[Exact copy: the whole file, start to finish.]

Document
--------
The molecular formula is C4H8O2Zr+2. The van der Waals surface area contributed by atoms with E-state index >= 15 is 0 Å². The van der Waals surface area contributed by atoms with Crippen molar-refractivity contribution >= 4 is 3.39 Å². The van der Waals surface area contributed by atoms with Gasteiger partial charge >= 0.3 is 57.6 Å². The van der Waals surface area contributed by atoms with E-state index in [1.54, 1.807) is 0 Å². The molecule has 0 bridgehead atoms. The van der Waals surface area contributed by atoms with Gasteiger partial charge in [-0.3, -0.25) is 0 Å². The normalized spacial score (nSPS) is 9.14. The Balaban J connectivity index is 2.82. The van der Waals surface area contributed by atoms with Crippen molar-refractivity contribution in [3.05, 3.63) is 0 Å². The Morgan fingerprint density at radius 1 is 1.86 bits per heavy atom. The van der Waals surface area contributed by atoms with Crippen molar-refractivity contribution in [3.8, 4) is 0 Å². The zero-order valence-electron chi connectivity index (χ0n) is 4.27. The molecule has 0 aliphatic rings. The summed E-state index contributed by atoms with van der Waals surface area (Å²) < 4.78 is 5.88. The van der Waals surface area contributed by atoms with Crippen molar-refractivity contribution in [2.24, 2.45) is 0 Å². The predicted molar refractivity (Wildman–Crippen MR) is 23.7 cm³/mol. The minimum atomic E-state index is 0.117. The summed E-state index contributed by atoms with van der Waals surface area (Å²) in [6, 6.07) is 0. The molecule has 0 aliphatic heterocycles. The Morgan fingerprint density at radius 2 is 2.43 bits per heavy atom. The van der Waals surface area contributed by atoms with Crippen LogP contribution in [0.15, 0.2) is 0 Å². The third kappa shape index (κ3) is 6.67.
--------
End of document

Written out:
The molecular formula is C4H8O2Zr+2. The van der Waals surface area contributed by atoms with E-state index >= 15 is 0 Å². The van der Waals surface area contributed by atoms with Crippen molar-refractivity contribution >= 4 is 3.39 Å². The van der Waals surface area contributed by atoms with Gasteiger partial charge >= 0.3 is 57.6 Å². The van der Waals surface area contributed by atoms with E-state index in [1.54, 1.807) is 0 Å². The molecule has 0 bridgehead atoms. The van der Waals surface area contributed by atoms with Gasteiger partial charge in [-0.3, -0.25) is 0 Å². The normalized spacial score (nSPS) is 9.14. The Balaban J connectivity index is 2.82. The van der Waals surface area contributed by atoms with Crippen molar-refractivity contribution in [3.05, 3.63) is 0 Å². The Morgan fingerprint density at radius 1 is 1.86 bits per heavy atom. The van der Waals surface area contributed by atoms with Crippen molar-refractivity contribution in [3.8, 4) is 0 Å². The zero-order valence-electron chi connectivity index (χ0n) is 4.27. The molecule has 0 aliphatic rings. The summed E-state index contributed by atoms with van der Waals surface area (Å²) < 4.78 is 5.88. The van der Waals surface area contributed by atoms with Crippen molar-refractivity contribution in [2.24, 2.45) is 0 Å². The predicted molar refractivity (Wildman–Crippen MR) is 23.7 cm³/mol. The minimum atomic E-state index is 0.117. The summed E-state index contributed by atoms with van der Waals surface area (Å²) in [6, 6.07) is 0. The molecule has 0 aliphatic heterocycles. The Morgan fingerprint density at radius 2 is 2.43 bits per heavy atom. The van der Waals surface area contributed by atoms with Crippen LogP contribution in [0.15, 0.2) is 0 Å². The third kappa shape index (κ3) is 6.67.